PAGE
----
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Attractions in Hughenden

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    Basalt Byways

    37 Gray Street, Hughenden, QLD 4821
    The Basalt Byway is a four wheel drive track winding between the landscapes north of Hughenden. This track takes you on a journey through some amazing country, featuring rolling walls of basalt, creating deep meandering valleys. Excellent lookouts show the depth and length of many of the valleys you will wind through. One lookout in particular is over an open downs area with the township of Hughenden in the distance. These track travels through many grazing properties. These properties used to be mainly sheep stations but they've since changed to cattle grazing. History tells stories of pioneering families who lost everything in the great floods that swept through these valley areas many years ago. More
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    Historic Coolabah Tree

    Stansfield Street, Hughenden, QLD 4821
    The Historic Coolabah Tree is situated past the causeway on the right as you head to the Hughenden Showgrounds. It is of immense historical importance as it is linked to two relief expeditions searching for the Burke and Wills Expedition. Both expeditions blazed the tree on the banks of what is now Station Creek. In 1861 Fredrick Walker led a team from Rockhampton to the Gulf searching in vain for the missing explorers. The following year Landsborough's search party passed through from the Gulf. These relief expeditions led people to become aware of the fertility and wealth of the plains adjacent to the Flinders River. Truly this tree should be preserved as a memorial to the brave explorers of this land. Two plaques have been erected near the tree as a tribute to them. More
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    Moorrinya National Park

    Aramac Road, 85 kilometres south of Torrens Creek, Hughenden, QLD 4821
    This remote park has dry, flat plains criss-crossed by watercourses and covered in open eucalypt, paperbark and acacia woodlands and grasslands. Moorrinya is a wildlife refuge, protecting Australian icons such as kangaroos, koalas, emus and dingoes, as well as rare and threatened species such as the square-tailed kite, squatter pigeon and Julia Creek dunnart. Located in the heart of the Desert Uplands, Moorrinya National Park, initially established as the sheep grazing property, Shirley Station, today protects 18 land types in the Lake Eyre Basin, one of Australia's most important catchments. Set up camp near the old Shirley shearing shed. Much of the sheep station infrastructure, dating back to the late 1940s, remains as a reminder of the spirit and hard work of the people who lived in this remote part of Queensland. Take a short stroll on the Bullock Creek walk from the camping area to the creek and look for native fish and waterbirds. Enjoy birdwatching and wildlife spotting. Ride mountain bikes and trail bikes and drive four-wheel-drives on Moorinya's internal roads and firebreaks. More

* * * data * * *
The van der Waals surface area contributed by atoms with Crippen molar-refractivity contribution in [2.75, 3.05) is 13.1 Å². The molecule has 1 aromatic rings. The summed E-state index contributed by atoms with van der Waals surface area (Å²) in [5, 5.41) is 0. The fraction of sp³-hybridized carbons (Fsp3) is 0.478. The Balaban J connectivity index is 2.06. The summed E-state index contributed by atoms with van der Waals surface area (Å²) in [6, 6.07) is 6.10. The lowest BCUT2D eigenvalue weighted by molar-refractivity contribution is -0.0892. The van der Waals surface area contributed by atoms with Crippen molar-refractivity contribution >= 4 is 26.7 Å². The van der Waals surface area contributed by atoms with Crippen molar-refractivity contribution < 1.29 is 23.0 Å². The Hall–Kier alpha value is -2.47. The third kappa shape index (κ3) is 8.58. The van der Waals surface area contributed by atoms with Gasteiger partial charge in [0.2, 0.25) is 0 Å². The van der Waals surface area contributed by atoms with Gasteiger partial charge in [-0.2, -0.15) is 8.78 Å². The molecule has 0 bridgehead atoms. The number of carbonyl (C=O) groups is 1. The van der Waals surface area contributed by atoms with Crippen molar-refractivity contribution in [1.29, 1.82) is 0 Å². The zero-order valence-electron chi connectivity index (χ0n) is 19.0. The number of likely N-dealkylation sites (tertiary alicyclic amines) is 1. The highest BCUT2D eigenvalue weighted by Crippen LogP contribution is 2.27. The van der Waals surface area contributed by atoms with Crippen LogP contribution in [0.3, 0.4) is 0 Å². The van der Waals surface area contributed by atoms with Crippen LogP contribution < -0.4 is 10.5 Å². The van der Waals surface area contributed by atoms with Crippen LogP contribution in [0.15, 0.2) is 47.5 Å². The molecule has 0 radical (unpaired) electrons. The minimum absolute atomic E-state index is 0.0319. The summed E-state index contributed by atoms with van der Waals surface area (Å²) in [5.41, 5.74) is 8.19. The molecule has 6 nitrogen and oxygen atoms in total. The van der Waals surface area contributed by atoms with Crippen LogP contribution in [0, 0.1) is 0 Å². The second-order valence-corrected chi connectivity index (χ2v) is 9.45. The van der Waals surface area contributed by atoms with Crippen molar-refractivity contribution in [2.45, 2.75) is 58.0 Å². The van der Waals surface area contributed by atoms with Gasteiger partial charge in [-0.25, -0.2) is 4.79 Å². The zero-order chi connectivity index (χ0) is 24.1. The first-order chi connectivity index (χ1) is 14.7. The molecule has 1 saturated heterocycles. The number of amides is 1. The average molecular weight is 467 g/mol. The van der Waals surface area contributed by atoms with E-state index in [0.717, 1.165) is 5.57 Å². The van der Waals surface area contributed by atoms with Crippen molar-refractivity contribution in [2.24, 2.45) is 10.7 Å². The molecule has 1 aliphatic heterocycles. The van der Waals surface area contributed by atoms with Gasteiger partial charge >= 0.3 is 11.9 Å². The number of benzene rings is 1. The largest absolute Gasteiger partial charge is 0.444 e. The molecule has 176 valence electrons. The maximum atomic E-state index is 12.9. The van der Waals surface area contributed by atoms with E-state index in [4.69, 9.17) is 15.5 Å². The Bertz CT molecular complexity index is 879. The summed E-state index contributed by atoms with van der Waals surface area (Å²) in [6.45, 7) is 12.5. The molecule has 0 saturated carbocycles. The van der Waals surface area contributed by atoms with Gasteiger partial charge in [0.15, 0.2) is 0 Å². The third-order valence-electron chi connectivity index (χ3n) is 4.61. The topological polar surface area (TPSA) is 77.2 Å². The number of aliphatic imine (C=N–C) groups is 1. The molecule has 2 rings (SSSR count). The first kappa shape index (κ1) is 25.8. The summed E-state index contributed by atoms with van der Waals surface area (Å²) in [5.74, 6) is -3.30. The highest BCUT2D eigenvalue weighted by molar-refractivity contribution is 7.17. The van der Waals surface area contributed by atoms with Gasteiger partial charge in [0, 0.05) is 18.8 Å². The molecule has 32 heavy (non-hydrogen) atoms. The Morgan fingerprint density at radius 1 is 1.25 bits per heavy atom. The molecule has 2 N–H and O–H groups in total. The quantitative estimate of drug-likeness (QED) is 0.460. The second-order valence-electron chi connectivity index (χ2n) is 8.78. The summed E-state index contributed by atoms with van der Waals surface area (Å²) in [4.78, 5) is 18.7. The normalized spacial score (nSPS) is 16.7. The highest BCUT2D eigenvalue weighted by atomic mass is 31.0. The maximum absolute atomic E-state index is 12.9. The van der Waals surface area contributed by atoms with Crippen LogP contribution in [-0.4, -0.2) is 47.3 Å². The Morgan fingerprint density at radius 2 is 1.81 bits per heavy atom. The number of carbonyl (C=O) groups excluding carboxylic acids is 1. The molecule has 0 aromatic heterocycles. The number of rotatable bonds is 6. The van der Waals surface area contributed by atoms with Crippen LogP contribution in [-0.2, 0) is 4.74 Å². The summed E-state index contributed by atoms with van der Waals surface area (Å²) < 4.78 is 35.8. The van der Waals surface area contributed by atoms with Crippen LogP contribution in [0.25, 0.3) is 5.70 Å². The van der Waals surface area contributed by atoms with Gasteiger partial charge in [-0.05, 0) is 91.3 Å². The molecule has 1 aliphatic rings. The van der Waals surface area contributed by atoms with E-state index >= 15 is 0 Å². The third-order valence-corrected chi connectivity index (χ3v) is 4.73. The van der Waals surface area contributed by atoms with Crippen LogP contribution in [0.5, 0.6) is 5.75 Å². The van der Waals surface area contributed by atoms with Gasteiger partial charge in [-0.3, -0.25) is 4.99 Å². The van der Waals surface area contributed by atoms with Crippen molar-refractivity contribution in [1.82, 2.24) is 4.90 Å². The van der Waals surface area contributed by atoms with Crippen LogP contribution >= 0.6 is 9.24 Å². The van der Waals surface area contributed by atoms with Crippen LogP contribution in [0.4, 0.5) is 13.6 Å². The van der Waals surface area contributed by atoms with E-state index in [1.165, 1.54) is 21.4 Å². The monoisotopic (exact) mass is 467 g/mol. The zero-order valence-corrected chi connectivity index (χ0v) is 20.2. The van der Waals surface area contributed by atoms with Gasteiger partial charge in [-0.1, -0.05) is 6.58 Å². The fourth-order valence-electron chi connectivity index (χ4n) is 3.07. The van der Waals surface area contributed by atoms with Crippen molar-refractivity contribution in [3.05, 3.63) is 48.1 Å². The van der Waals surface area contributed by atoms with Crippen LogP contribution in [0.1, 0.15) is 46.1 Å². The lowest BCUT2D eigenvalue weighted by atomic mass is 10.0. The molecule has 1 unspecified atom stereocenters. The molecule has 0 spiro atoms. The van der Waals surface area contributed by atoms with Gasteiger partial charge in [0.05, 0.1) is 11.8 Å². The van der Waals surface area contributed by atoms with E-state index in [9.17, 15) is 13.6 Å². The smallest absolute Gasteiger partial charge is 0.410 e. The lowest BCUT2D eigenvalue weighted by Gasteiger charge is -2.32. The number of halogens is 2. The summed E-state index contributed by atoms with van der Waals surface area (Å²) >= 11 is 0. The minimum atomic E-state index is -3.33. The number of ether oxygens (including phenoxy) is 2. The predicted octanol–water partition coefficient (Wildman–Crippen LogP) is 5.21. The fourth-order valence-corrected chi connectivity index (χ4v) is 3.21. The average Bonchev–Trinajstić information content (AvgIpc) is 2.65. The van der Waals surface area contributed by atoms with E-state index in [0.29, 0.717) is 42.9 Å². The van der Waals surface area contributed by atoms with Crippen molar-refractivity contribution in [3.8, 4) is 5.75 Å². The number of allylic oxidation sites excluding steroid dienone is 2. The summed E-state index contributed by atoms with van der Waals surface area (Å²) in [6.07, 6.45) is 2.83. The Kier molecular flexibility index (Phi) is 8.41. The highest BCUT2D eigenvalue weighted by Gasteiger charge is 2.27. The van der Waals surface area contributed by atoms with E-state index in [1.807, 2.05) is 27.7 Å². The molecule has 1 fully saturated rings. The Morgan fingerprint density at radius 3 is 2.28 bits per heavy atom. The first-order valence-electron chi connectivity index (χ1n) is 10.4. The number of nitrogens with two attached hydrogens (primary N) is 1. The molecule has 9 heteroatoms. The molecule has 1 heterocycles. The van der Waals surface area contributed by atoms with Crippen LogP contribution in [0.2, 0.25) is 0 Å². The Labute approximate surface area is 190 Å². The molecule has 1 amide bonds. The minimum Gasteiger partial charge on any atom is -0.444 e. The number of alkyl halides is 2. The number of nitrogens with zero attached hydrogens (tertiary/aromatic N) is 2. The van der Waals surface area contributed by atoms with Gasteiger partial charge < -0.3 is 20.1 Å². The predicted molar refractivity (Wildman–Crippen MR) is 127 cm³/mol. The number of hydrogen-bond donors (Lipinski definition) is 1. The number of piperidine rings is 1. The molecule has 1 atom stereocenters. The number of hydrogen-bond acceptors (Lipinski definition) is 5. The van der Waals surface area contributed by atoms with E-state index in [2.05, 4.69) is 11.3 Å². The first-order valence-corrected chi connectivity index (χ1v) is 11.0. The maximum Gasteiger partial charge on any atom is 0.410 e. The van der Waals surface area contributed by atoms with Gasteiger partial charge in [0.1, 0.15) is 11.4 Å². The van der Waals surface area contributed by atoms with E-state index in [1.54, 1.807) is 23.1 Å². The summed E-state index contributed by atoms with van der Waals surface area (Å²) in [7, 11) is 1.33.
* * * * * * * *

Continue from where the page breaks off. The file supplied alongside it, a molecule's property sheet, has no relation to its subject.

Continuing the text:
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    Porcupine Gorge National Park

    Kennedy Developmental Road, Hughenden, QLD 4821
    In this park, towering sandstone cliffs and lush vine-forest fringing Porcupine Creek provide a striking contrast with surrounding flat plains. Porcupine Gorge is an impressive canyon that has been carved into the landscape by the eroding action of Porcupine Creek, revealing strata of sedimentary rocks spanning hundreds of millions of years. In the wider section of the gorge the creek has also created the Pyramid, an isolated monolith of multicoloured sandstone rising from the floor of the gorge, shaped as its name suggests. The gorge is a great place for viewing wildlife, especially birds. Take the 2.4 kilometre return walk along the track to the base of the gorge, to explore the sculpted sandstone and deep pools of the gorge floor. Enjoy the bird calls and look for wallaroos and red kangaroos. Take an easy walk through sparse open woodland to the Pyramid lookout for scenic views over the gorge. Set up camp in the camping area and enjoy the solitude of the outback. More
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    Pyramid Track, Porcupine Gorge National Park

    Porcupine Gorge National Park, Hughenden, QLD 4821
    Covering an area of 5410 hectares, Porcupine Gorge National Park extends for more than 25 kilometres along Porcupine Creek and includes surrounding open woodland and grassland. The creek has carved an impressive canyon that reveals strata of sedimentary rocks spanning hundreds of millions of years. In the wider section of the gorge the eroding action of the creek has also created the Pyramid, an isolated monolith of multicoloured sandstone rising from the floor of the gorge, shaped as its name suggests. Starting from the camping area, a gradually descending walking track leads to the bottom of the gorge, allowing exploration of the gorge floor. The return journey to the camping area, back along the same track, requires a moderate level of fitness as the track is relatively steep. Keep to the walking tracks at all times and heed safety signs.ou may encounter cattle. Do not startle or approach these animals. Never block their path. Grade: moderate. Distance: 2.4 kilometres return. Time: allow 1.5 hrs walking time. More

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